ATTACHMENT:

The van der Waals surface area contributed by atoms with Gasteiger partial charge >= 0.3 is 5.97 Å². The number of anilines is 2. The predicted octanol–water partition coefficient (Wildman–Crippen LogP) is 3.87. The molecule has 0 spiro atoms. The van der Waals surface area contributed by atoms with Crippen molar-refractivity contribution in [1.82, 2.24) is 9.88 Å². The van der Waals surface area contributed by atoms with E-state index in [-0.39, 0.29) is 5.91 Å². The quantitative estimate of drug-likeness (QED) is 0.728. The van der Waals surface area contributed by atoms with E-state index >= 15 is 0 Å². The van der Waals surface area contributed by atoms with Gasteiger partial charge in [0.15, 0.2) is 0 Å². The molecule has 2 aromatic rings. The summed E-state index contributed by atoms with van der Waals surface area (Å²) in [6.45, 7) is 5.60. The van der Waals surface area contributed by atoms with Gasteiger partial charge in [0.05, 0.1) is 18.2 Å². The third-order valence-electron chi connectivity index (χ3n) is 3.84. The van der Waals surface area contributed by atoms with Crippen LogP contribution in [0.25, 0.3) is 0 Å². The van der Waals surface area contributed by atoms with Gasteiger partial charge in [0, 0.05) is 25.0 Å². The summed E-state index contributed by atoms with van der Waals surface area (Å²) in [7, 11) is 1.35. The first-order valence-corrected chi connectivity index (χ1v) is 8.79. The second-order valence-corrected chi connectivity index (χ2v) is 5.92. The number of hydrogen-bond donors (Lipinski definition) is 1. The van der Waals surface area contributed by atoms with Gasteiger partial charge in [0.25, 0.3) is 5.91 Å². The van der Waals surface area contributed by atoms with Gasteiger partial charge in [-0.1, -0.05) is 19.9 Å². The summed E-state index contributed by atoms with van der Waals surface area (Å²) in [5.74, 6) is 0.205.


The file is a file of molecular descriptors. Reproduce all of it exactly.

The van der Waals surface area contributed by atoms with Gasteiger partial charge >= 0.3 is 5.97 Å². The number of anilines is 2. The predicted octanol–water partition coefficient (Wildman–Crippen LogP) is 3.87. The molecule has 0 spiro atoms. The van der Waals surface area contributed by atoms with Crippen molar-refractivity contribution in [1.82, 2.24) is 9.88 Å². The van der Waals surface area contributed by atoms with E-state index in [-0.39, 0.29) is 5.91 Å². The quantitative estimate of drug-likeness (QED) is 0.728. The van der Waals surface area contributed by atoms with E-state index >= 15 is 0 Å². The van der Waals surface area contributed by atoms with Gasteiger partial charge in [0.15, 0.2) is 0 Å². The molecule has 2 aromatic rings. The summed E-state index contributed by atoms with van der Waals surface area (Å²) in [6.45, 7) is 5.60. The van der Waals surface area contributed by atoms with Gasteiger partial charge in [0.05, 0.1) is 18.2 Å². The third-order valence-electron chi connectivity index (χ3n) is 3.84. The van der Waals surface area contributed by atoms with Crippen LogP contribution in [0.25, 0.3) is 0 Å². The van der Waals surface area contributed by atoms with Gasteiger partial charge in [0, 0.05) is 25.0 Å². The summed E-state index contributed by atoms with van der Waals surface area (Å²) in [7, 11) is 1.35. The first-order valence-corrected chi connectivity index (χ1v) is 8.79. The second-order valence-corrected chi connectivity index (χ2v) is 5.92. The number of hydrogen-bond donors (Lipinski definition) is 1. The van der Waals surface area contributed by atoms with Gasteiger partial charge in [0.25, 0.3) is 5.91 Å². The van der Waals surface area contributed by atoms with Gasteiger partial charge in [-0.1, -0.05) is 19.9 Å². The summed E-state index contributed by atoms with van der Waals surface area (Å²) in [5.74, 6) is 0.205.